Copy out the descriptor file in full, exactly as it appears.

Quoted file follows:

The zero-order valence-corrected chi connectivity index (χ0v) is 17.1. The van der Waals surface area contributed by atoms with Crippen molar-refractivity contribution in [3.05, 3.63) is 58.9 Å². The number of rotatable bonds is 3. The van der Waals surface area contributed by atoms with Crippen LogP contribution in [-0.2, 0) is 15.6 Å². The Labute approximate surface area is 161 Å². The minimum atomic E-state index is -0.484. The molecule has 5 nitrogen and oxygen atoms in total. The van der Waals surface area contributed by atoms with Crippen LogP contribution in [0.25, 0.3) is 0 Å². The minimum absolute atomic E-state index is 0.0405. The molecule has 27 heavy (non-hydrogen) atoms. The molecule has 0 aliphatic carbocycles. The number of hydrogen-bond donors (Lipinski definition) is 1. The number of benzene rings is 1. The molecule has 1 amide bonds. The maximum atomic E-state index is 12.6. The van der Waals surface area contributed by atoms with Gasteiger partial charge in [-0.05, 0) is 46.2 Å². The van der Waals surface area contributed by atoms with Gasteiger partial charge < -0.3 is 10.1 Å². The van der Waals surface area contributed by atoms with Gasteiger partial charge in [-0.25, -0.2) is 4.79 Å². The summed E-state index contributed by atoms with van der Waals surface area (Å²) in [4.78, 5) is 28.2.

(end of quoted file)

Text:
The zero-order valence-corrected chi connectivity index (χ0v) is 17.1. The van der Waals surface area contributed by atoms with Crippen molar-refractivity contribution in [3.05, 3.63) is 58.9 Å². The number of rotatable bonds is 3. The van der Waals surface area contributed by atoms with Crippen LogP contribution in [-0.2, 0) is 15.6 Å². The Labute approximate surface area is 161 Å². The minimum atomic E-state index is -0.484. The molecule has 5 nitrogen and oxygen atoms in total. The van der Waals surface area contributed by atoms with Crippen LogP contribution in [0.25, 0.3) is 0 Å². The minimum absolute atomic E-state index is 0.0405. The molecule has 27 heavy (non-hydrogen) atoms. The molecule has 0 aliphatic carbocycles. The number of hydrogen-bond donors (Lipinski definition) is 1. The number of benzene rings is 1. The molecule has 1 amide bonds. The maximum atomic E-state index is 12.6. The van der Waals surface area contributed by atoms with Gasteiger partial charge in [-0.05, 0) is 46.2 Å². The van der Waals surface area contributed by atoms with Gasteiger partial charge < -0.3 is 10.1 Å². The van der Waals surface area contributed by atoms with Gasteiger partial charge in [-0.25, -0.2) is 4.79 Å². The summed E-state index contributed by atoms with van der Waals surface area (Å²) in [4.78, 5) is 28.2.